Today, I am morose. More so than the riots we had across the UK in 2011. At the time of the riots I couldn’t understand how to help those who felt actively disaffected by the changes the government was sweeping onto them.
Today, the UK has voted to leave the European Union. I’m finding it hard to process, hard to help myself work through what I’m feeling, and feeling quite sad about what this means for our future as a country. I am British born, proud to be British, and have contributed in every way possible a citizen is expected to. And I have enjoyed being part of a union where peace has been the mainstay, and that we have grown and developed our collective ability to not only be more tolerant as a society, but also more accepting of difference.
And today, I am left feeling that those things are now less important and that those with power are fundamentally challenged in the mandate they thought they had.
I am concerned about the influence of UKIP on the UK scene, and I am very glad that they have no direct political influence in the UK. UKIP have one offical MP so their political power is far less than they would have us otherwise believe. But the rhetoric they’ve been allowed to foster and cultivate has driven many in society to forget that inclusion and acceptance of difference are important.
The ridiculous levels of argument and debate have seen experts reduced to nothing more than pains in the arse because their facts don’t match those of people who have a personal position. It is ridiculous because you would not question a doctor or an accountant or a lawyer on matters of which they know more about. It is their duty to be informed and to present information to helpfully advise others. When we don’t listen to those sound opinions because of nothing more than skepticism, we reduce our ability to be healthy individuals and increase our chances of being distrustful and end up acting out of spite.
People are sharing many reasons for the vote to Leave. This will continue for many years to come. My personal opinion is that we won’t know the true impact of this decision for at least a decade. Why that long? Because regardless of protocol, changes like this take time before those in power decide on how to act next. When they do, and things start to happen, evolution of that process has to happen. There will be implications and consequences that none of us can forecast at this stage or indeed over the next few years. The best that can happen is working a few months ahead at a time. Things won’t settle for years because there won’t be any certainty of anything for years.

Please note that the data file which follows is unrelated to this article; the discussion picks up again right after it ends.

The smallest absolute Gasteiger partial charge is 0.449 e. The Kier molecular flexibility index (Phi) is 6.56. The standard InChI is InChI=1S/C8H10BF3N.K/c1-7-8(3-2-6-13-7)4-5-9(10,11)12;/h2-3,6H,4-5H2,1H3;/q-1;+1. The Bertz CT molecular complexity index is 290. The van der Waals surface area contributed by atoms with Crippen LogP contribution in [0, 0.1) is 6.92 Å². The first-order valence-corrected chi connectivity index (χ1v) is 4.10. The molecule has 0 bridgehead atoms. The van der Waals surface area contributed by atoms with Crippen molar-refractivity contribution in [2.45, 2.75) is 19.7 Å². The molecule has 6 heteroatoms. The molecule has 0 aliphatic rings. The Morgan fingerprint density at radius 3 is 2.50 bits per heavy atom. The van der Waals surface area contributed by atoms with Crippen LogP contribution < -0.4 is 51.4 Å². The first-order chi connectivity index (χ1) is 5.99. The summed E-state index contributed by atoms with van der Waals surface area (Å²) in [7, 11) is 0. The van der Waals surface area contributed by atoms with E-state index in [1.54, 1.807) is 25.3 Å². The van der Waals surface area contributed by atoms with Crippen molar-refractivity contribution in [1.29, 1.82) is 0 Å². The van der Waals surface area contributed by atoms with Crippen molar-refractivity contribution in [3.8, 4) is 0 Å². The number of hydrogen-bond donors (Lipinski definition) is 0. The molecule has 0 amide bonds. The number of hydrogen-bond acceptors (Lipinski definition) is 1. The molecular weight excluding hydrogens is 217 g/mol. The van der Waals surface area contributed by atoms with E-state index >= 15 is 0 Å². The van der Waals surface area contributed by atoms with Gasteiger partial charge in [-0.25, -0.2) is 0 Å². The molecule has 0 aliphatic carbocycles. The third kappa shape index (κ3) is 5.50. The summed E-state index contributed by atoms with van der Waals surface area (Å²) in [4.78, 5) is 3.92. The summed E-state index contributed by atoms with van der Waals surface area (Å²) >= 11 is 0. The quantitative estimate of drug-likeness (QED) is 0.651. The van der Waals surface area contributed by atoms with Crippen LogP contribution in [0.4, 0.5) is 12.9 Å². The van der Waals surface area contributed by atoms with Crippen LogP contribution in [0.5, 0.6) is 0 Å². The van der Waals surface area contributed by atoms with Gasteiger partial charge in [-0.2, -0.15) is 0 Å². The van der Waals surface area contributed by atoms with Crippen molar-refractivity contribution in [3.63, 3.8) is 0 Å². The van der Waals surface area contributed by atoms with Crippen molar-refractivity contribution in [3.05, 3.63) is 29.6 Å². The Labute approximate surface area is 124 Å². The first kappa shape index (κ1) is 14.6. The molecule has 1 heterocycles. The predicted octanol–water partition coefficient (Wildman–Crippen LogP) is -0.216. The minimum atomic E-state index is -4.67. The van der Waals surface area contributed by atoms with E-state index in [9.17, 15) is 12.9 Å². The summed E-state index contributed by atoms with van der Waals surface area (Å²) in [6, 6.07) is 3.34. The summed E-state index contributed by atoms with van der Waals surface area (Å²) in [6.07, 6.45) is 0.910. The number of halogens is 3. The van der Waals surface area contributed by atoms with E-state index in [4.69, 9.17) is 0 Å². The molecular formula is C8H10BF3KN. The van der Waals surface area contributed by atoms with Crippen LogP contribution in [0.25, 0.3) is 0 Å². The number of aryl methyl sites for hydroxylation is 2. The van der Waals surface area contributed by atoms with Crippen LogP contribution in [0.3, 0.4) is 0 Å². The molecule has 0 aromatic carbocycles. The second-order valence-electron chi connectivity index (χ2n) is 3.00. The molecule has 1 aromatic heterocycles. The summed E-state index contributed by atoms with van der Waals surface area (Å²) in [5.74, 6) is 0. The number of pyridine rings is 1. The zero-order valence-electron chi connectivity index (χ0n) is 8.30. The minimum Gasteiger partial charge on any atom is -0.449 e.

This is quite possibly one of the most radical events of change we’ve seen in the Western world since 9/11.
What concerns me, more than anything, is the willingness by some in society to feel they have a voice for intolerance just because they can, and have less capacity for compassion and inclusion. Farage and UKIP have stoked fears amongst the populous like never before and are responsible for the negative attitudes held by their followers. They’ve long campaigned for exiting the EU, and now it’s happened, where will their attention turn to? Their rhetoric until today has been about the immigrant problem – and that’s not going to be resolved before we leave the EU, and certainly won’t be resolved for several years to come.
Which means their attentions turn to those of us in society with difference. Ethnic minorities are now at more risk of exclusion than before because of the rhetoric that had been allowed to be cultivated. The LGBTQ community will face abuse in a way that hasn’t been prevalent for more than a decade. Women will have a harder time to have equal status for no reason other than Farage and his white trope are mysoginists.
And that’s the problem with why we’re at right there. The Leave campaign has largely been led by white middle class men. In that group, where was the representation from the other communitities? They just weren’t there. And because they weren’t there, the Leave campaign couldn’t embark on an inclusive campaign because they had no-one to advise them otherwise.
I don’t accept intolerance. It only leads to people being ostracised, marginalised and made to be the problem. As much as Farage, Katie Hopkins and the likes feed on the fears of people, I know there are many in the Leave campaign who don’t agree with them or their positions. Some are good friends of mine.
I will stand for inclusion. I will lead with inclusion in mind and engage with inclusion as my heart. This is my stand. Come what may in the years to come – I will be known for actively seeking to ensure everyone has a voice, everyone has the opportunity to participate and everyone is included. I will stand for everyone who can’t stand for themselves. I will stand for myself, my family and my friends.
I will stand for inclusion.